Published on in Vol 5, No 4 (2016): Oct-Dec

Adjuvant Endocrine Therapy in Breast Cancer: A Novel e-Health Approach in Optimizing Treatment for Seniors (OPTIMUM): A Two-Group Controlled Comparison Pilot Study

Adjuvant Endocrine Therapy in Breast Cancer: A Novel e-Health Approach in Optimizing Treatment for Seniors (OPTIMUM): A Two-Group Controlled Comparison Pilot Study

Adjuvant Endocrine Therapy in Breast Cancer: A Novel e-Health Approach in Optimizing Treatment for Seniors (OPTIMUM): A Two-Group Controlled Comparison Pilot Study

Original Paper

1Clinical and Health Informatics Research Group, McGill University, Montreal, QC, Canada

2Department of Surgery, McGill University, Montreal, QC, Canada

3Department of Oncology, McGill University, Montreal, QC, Canada

4Breast Clinic, McGill University Health Centre, Montreal, QC, Canada

5Department of Epidemiology, Biostatistics and Occupational Health, McGill University, Montreal, QC, Canada

6Department of Medicine, McGill University, Montreal, QC, Canada

7Department of Family Medicine, McGill University, Montreal, QC, Canada

8Research Centre, St. Mary's Hospital, Montreal, QC, Canada

9Department of Oncology, St. Mary's Hospital Center, Montreal, QC, Canada

Corresponding Author:

Ari Meguerditchian, MSc, MD

Clinical and Health Informatics Research Group

McGill University

1140 Pine Avenue West

Montreal, QC


Phone: 1 514 934 1934 ext 32999

Fax:1 514 843 1633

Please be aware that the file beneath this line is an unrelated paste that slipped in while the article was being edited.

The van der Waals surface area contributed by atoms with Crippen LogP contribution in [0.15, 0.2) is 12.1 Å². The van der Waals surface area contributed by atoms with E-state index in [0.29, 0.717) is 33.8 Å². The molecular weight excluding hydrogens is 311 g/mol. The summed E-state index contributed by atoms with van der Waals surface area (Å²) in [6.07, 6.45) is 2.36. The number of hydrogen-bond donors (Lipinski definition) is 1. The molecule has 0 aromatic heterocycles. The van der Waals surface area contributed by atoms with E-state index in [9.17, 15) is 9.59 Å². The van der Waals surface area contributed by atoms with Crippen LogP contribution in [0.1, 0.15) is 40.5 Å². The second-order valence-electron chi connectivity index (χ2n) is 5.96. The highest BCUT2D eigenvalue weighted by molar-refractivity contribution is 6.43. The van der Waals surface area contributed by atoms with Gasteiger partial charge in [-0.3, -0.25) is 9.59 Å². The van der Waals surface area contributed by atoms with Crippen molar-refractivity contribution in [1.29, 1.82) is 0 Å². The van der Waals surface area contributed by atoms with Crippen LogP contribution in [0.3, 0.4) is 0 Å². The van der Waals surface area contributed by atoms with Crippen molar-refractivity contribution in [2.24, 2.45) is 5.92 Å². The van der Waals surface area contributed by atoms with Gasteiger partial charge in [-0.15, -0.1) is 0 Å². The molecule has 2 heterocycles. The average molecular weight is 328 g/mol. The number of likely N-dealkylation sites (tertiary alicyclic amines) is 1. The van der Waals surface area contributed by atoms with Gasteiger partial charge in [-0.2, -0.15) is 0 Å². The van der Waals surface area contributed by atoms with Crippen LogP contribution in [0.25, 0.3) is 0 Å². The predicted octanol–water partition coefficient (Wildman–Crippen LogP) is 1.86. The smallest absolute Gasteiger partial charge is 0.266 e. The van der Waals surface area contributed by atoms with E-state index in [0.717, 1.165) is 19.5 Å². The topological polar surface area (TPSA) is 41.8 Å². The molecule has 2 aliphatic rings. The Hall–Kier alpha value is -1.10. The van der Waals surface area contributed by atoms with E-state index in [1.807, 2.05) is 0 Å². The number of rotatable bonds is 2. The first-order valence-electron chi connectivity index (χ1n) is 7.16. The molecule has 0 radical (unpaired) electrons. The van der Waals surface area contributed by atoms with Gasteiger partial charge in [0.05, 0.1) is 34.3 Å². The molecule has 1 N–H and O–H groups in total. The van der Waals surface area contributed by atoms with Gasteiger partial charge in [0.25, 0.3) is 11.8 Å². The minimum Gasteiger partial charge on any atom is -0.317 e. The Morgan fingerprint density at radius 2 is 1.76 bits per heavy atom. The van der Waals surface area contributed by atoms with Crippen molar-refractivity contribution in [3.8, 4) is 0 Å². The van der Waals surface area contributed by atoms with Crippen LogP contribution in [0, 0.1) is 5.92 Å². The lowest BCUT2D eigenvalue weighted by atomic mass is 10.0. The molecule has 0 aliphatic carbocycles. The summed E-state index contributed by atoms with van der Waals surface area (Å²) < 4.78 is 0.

Background: In women with hormone receptor positive breast cancer, adjuvant endocrine therapy (AET) is associated with a significant survival advantage. Nonadherence is a particular challenge in older women, even though they stand to benefit the most from AET. Therefore, a novel eHealth tool (OPTIMUM) that integrates real-time analysis of health administrative claims data was developed to provide point-of-care decision support for clinicians.

Objectives: The objectives of the study are to determine the effectiveness of a patient-specific, real-time eHealth alert delivered at point-of-care in reducing rates of AET discontinuation and to understand patient-level factors related to AET discontinuation as well as to assess integration of eHealth alerts regarding deviations from best practices in administration of AET by cancer care teams.

Methods: A prospective, 2-group controlled comparison pilot study will be conducted at 2 urban, McGill University–affiliated hospitals, the Royal Victoria Hospital and St. Mary’s Hospital. A minimum of 43 patients per study arm will be enrolled through site-level allocation. Follow-up is 1.5 years. Health care professionals at the intervention site will have access to the eHealth tool, which will report to them in real-time medical events with known associations to AET discontinuation, an AET adherence monitor, and a discontinuation alert. Cox proportional hazard ratios with 95% confidence intervals will estimate risks of AET discontinuation. Tests for significance will be 2-sided with a significance level of P<.05.

Results: This protocol has been approved and funded by the Canadian Institutes of Health Research. The study will evaluate site-level differences between AET discontinuation and AET adherence and assess care team actions at the intervention site. Participant enrollment into this project is expected to start September 2016 with primary data ready to present by June 2018.

Conclusion: This study will offer an opportunity to verify the feasibility of integrating an eHealth tool that aims to improve the long-term management of breast cancer in a high-risk population by allowing more timely intervention to prevent or rapidly address AET discontinuation.

JMIR Res Protoc 2016;5(4):e199



Antiestrogen Therapy in Seniors With Breast Cancer: An Effective Anticancer Strategy